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The Father of The Largest Family In The World Passed Away At The Age of 76

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Ziona Chana, a man who was believed to be the father of the biggest family in the world, has died at the age of 76 years old.

Chana was the leader of a Christian religious sect named Chana Pawl that allowed polyamory for men. It was formed in 1942 by Chana’s grandfather and approximately, it has 2,000 followers.

He was reported to have at least 89 children, 36 grandchildren, and 38 wives. He married his first and oldest wife when he was 17.

The sorrowful news was confirmed by the chief minister of Mirozam, Zoramthanga in his tweet on Monday.

“With heavy heart, #Mizoram bid farewell to Mr. Zion-a (76), believed to head the world’s largest family, with 38 wives and 89 children,” Zoramthanga wrote. “Mizoram and his village at Baktawng Tlangnuam has become a major tourist attraction in the state because of the family.”

“Rest in Peace Sir,” Zoramthanga added.

Chana fell sick in his home in his village of Baktawng Tlangnuam and was pronounced dead at a hospital. The causes of his death were hypertension and diabetes.

Chana’s family has become a global tourist attraction. People from all around the world travelled to their village to see the spacious four-story house with over 100 rooms inside.

Pictures: Google

Chana’s unique and massive family has been featured twice in “Ripley’s Believe It or Not”.

Sources: The Federal, Insider

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Fruit Wholesaler Loses Over RM400,000 In Musang King Deal

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KUANTAN, July 28 — A fruit wholesaler was cheated of RM414,932 by a man who pretended to be the buyer of his Musang King durians.

Pahang Commercial Crime Investigation Department chief Supt Mohd Wazir Mohd Yusof said the 29-year-old victim claimed that the suspect contacted him on June 30 to buy 10 baskets of durians.

“The victim claimed that the suspect had shown him a copy of an online transaction receipt as proof of payment, then his employee came to the shop to pick up the fruit on the same day.

“This caused the victim to trust the suspect and continued to sell durians to him from July 1 to 27 and payment was made directly to his company’s bank account,” he said in a statement today.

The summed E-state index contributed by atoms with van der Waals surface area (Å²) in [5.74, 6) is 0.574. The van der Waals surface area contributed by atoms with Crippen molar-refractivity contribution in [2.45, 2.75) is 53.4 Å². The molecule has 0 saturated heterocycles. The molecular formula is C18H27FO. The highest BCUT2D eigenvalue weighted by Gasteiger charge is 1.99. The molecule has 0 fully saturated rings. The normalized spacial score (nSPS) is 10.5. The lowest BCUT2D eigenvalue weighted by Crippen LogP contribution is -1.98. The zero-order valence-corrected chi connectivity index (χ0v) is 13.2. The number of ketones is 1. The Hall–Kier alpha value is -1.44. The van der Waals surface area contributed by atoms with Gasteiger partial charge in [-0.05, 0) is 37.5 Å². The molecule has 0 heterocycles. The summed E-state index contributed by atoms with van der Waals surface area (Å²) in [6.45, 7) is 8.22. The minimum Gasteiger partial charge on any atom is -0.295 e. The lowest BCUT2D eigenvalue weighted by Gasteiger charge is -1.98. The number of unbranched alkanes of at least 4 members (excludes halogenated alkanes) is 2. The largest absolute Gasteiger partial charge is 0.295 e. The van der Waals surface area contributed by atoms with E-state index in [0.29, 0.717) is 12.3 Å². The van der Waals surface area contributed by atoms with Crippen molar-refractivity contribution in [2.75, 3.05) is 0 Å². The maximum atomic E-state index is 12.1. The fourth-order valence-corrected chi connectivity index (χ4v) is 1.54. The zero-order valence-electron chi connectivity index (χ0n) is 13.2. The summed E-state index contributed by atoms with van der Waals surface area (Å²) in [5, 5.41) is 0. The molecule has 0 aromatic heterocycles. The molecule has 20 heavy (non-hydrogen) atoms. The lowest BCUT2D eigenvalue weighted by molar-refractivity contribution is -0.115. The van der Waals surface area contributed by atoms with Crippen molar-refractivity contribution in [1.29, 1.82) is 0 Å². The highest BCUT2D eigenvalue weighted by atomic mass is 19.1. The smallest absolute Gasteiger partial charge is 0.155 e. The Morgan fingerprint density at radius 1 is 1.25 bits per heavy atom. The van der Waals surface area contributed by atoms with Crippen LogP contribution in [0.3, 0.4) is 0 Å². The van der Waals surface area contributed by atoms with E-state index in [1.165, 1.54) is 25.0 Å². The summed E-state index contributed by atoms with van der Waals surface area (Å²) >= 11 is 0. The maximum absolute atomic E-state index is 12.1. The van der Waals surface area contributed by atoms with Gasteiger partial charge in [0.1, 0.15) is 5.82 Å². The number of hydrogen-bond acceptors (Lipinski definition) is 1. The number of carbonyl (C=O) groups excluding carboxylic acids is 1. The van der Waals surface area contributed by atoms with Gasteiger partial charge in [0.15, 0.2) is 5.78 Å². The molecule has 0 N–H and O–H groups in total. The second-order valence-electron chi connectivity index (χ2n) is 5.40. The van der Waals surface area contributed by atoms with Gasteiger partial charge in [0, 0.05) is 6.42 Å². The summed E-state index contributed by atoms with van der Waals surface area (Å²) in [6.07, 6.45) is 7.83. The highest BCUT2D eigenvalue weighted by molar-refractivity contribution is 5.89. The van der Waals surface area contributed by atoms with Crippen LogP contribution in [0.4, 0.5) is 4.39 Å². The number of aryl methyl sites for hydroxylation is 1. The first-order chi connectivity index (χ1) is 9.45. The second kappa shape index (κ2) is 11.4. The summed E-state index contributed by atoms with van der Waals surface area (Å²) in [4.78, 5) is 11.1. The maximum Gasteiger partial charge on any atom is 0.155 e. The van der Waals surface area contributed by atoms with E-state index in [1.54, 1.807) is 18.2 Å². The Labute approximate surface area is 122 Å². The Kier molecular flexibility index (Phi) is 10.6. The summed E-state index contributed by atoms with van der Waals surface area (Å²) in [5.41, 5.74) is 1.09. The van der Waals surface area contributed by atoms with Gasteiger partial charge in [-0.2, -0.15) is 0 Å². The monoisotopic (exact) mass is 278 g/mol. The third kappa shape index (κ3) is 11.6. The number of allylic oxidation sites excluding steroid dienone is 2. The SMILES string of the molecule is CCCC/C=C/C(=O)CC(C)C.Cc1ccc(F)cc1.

Mohd Wazir said the victim realised he had been cheated when the total price of RM414,932 was actually not credited to the account and he later lodged a police report at the Sungai Ruan police station in Raub.

Sources: BERNAMA

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Olympic Winners Love To Bite Their Medals, These Are The Reasons Why They Do It

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Olympic winners throughout all the years often bite their medals on the podium and nobody knows why they love to do it as the reason why is such a mystery. In fact, it’s such an enduring mystery that even Olympic historians do not understand it in detail. It is not a chocolate coin wrapped in gold foil. That is indeed actual metal that composes that Olympic medal. At first, people always think they bite their medals just for the pose when their pictures are being taken. Little did many people in this whole wide world know, there are actually some unexpected reasons behind it.

A little bit of history. The Olympic Games as we know them first debuted in the year of 1896. However, at the first games, rather than gold, first place competitors won silver medals, second place won bronze. In the next Olympics in the year 1900, the winners mostly received trophies or even cups. It was not until the 1904 Olympics that medals made of solid gold were awarded to top athletes. These are the reasons why Olympic winners bite their own medals.

Picture: ABC News

1) Purity Check

Traditionally, because gold is softer and more malleable than other metals, one way to determine whether or not it was real gold was to bite into it. If it is authentic, the Olympic winners’ teeth would have left an indentation.

2) Photographer Obsession

It has become an obsession with photographers. Shutterbugs consider the medal biting pose to be the shot that can make it to the front page of the next day’s newspaper and hence request the athletes to do so.

The 2020 Tokyo Olympic medals are actually so unique as they are a product of the Tokyo 2020 Medal Project, which saw the collection of small electronic devices such as used mobile phones from all over Japan to produce the Olympic and Paralympic medals.

Sources: Olympics.

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Boxer Youness Baalla Tries To Bite Opponent’s Ear During Olympics Bout

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ANKARA, July 28– Moroccan boxer Youness Baalla attempted to bite off his New Zealand opponent David Nyika’s ear during a match on Tuesday at the 2020 Tokyo Olympics.

According to Anadolu Agency, Baalla attempted to bite Nyika’s ear in the third and final round of the bout.

Nyika said, after the match, that it was unfortunate that the referee could not see what had happened.

“He couldn’t get my ear into his mouth. I am lucky for that,” said Nyika, who won 5-0 and advanced to quarter-final.

The fight drew comparisons with a 1997 infamous bout between Mike Tyson and Evander Holyfield.

In the second heavyweight championship match between the two in the US state of Nevada, Tyson bit a part of Holyfield’s ear off and was disqualified.

Tyson’s boxing licence was revoked for 15 months after the incident.

Sources: BERNAMA

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